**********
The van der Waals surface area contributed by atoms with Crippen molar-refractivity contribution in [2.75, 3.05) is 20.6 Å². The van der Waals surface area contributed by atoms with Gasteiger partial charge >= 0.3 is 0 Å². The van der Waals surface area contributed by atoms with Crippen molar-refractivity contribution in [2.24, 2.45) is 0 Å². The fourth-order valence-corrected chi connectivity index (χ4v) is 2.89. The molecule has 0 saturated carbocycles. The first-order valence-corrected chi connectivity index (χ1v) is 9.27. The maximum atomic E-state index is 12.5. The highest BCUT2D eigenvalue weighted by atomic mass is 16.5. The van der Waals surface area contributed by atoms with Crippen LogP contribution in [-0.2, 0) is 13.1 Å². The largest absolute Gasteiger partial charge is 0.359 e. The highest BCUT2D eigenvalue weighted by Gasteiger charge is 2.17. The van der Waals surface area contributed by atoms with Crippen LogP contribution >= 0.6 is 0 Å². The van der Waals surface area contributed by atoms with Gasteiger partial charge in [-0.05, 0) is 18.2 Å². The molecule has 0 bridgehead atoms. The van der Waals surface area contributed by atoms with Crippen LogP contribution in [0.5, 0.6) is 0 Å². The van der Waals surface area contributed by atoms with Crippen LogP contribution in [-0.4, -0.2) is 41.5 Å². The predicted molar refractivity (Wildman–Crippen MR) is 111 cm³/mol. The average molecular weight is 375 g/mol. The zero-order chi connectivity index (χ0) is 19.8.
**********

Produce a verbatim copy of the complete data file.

The van der Waals surface area contributed by atoms with Crippen molar-refractivity contribution in [2.75, 3.05) is 20.6 Å². The van der Waals surface area contributed by atoms with Gasteiger partial charge >= 0.3 is 0 Å². The van der Waals surface area contributed by atoms with Crippen molar-refractivity contribution in [2.24, 2.45) is 0 Å². The fourth-order valence-corrected chi connectivity index (χ4v) is 2.89. The molecule has 0 saturated carbocycles. The first-order valence-corrected chi connectivity index (χ1v) is 9.27. The maximum atomic E-state index is 12.5. The highest BCUT2D eigenvalue weighted by atomic mass is 16.5. The van der Waals surface area contributed by atoms with Crippen LogP contribution in [-0.2, 0) is 13.1 Å². The largest absolute Gasteiger partial charge is 0.359 e. The highest BCUT2D eigenvalue weighted by Gasteiger charge is 2.17. The van der Waals surface area contributed by atoms with Crippen LogP contribution >= 0.6 is 0 Å². The van der Waals surface area contributed by atoms with Gasteiger partial charge in [-0.05, 0) is 18.2 Å². The molecule has 0 bridgehead atoms. The van der Waals surface area contributed by atoms with Crippen LogP contribution in [0.5, 0.6) is 0 Å². The van der Waals surface area contributed by atoms with Crippen LogP contribution in [-0.4, -0.2) is 41.5 Å². The predicted molar refractivity (Wildman–Crippen MR) is 111 cm³/mol. The average molecular weight is 375 g/mol. The zero-order chi connectivity index (χ0) is 19.8.